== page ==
Breakfast: Not what it's cracked up to be?
What did you have for breakfast this morning? Did you even eat breakfast this morning?
You likely fall into one of a few camps between the breakfast eaters, the breakfast skippers, and the reluctant breakfast eaters. Regardless of which you are, you've likely been told about the importance of breakfast your whole life.
Aaron E. Carroll, a professor of pediatrics at the Indiana University School of Medicine, says this idea that breakfast is the most important meal of the day is a myth. Carroll is one of those people that just doesn't feel hungry in the morning, so after being "subjected to periodic lectures" for as long as he's been skipping the meal — which he says is decades — he decided to put his myth-busting message out into the world. He created a Youtube video for his channel Healthcare Triage and published a piece in The New York Times.
With breakfast's importance being questioned, supporters from either side weigh in on where they think your bacon and eggs should stand. For Andrew F. Smith, a culinary history teacher at The New School and author of Fast Food: The Good, The Bad and the Hungry, the concept of breakfast is a relatively new idea. But since Smith is a food historian, new for him means as recent as the 18th century.
Smith says breakfast went through quite a few transformations to become what we know it as today; from the lavish (and booze-filled) ones of the wealthy class, to the quick ones as North America industrialized, to how John Harvey Kellogg completely changed the game.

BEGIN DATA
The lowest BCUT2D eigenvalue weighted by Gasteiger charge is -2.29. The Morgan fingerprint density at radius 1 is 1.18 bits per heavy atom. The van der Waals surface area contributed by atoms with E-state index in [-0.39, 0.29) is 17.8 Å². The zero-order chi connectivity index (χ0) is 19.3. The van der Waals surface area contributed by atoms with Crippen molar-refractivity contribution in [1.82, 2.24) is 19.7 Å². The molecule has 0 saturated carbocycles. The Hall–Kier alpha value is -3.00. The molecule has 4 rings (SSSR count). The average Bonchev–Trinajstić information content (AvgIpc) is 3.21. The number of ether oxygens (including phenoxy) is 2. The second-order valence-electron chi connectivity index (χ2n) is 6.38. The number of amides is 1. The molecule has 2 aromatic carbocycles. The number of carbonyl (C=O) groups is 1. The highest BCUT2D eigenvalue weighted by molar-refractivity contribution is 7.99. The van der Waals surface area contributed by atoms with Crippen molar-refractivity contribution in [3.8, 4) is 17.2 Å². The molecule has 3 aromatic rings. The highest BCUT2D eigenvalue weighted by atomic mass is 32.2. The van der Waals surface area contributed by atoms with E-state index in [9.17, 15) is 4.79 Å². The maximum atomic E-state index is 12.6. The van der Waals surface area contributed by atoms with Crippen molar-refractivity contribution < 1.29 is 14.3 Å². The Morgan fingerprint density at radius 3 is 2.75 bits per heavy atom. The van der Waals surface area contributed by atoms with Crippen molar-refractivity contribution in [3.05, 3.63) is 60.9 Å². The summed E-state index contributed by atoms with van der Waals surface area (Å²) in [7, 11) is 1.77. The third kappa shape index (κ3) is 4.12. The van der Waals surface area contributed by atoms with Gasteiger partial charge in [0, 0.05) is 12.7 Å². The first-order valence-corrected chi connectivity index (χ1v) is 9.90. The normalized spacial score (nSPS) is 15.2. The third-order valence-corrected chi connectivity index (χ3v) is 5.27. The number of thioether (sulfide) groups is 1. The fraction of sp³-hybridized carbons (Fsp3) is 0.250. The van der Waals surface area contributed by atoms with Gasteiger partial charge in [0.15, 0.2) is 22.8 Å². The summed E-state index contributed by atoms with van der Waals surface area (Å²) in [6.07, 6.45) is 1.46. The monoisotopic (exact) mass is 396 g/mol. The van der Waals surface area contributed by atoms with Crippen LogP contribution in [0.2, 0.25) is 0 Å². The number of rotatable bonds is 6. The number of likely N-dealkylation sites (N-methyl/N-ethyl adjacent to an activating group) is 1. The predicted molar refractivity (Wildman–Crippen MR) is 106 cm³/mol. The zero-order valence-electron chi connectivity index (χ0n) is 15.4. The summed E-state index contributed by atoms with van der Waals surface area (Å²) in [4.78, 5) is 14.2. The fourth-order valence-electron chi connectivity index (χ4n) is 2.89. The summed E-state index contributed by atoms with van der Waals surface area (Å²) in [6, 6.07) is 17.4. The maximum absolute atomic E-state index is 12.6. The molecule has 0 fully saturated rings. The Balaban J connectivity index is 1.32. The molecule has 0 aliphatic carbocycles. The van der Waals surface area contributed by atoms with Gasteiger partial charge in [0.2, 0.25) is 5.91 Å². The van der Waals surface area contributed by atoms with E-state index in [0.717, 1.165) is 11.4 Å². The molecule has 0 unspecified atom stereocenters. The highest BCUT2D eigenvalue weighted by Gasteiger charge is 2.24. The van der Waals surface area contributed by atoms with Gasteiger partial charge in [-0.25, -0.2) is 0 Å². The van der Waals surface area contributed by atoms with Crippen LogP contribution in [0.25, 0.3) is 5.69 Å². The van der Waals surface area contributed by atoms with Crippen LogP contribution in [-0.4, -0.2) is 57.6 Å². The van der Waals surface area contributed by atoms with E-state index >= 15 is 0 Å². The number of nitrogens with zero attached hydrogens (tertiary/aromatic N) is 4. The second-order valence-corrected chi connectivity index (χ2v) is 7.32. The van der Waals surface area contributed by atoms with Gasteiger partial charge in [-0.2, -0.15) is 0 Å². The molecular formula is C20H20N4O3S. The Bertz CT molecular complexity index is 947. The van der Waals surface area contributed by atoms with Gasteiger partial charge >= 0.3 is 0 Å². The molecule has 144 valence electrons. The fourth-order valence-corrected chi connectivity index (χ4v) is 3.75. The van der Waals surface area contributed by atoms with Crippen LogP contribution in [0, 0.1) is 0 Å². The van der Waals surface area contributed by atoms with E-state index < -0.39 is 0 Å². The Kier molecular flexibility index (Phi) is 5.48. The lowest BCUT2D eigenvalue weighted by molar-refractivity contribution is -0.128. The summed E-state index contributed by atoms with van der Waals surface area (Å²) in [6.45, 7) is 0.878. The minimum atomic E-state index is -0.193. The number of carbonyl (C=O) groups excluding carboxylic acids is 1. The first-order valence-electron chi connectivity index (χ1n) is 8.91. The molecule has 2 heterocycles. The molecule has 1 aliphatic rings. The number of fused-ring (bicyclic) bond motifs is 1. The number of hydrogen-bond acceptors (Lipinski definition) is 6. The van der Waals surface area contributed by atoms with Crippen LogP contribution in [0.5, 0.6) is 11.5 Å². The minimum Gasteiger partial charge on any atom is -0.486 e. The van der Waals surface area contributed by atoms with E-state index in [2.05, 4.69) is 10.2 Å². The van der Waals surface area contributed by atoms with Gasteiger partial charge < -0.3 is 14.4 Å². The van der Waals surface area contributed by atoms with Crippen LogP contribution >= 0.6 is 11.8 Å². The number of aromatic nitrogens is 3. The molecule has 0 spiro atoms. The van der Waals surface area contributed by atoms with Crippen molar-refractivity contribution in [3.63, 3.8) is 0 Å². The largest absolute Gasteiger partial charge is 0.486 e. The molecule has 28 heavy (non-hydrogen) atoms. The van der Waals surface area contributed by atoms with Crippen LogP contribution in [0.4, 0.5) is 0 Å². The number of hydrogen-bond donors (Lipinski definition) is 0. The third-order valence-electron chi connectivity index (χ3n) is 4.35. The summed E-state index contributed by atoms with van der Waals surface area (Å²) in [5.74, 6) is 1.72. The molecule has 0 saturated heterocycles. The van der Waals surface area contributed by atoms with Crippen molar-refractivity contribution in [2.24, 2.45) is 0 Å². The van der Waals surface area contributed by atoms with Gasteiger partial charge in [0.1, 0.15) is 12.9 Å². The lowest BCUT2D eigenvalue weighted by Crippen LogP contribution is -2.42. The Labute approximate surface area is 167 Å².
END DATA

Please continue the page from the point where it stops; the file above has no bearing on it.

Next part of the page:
But this progression is something Smith notes in relation to today's breakfast debate. He says, "Western tradition's gone all the way from intentionally not having anything to eat once you get up" to lavish breakfasts, to where we are now and variances in between. As for Smith, he does eat breakfast — though he says that's because his mother and grandmother instilled its importance upon him for years.
There is no clear evidence that eating breakfast is going to help you lose weight, stay slim or boost your metabolism.- Leslie Beck, dietician and nutrition columnist
Leslie Beck, a Toronto-based dietitian and a columnist for the Globe and Mail, says while there are studies that have found those who eat breakfast have a lower body mass index (BMI) than those who don't, such findings are not causal.
However, she does find that "when people eat breakfast, they tend to have a more structured, healthy meal pattern for the rest of the day."
Do you think we need breakfast or can it be skipped?
This segment was produced by The Current's Ines Colabrese and Hamutal Dotan.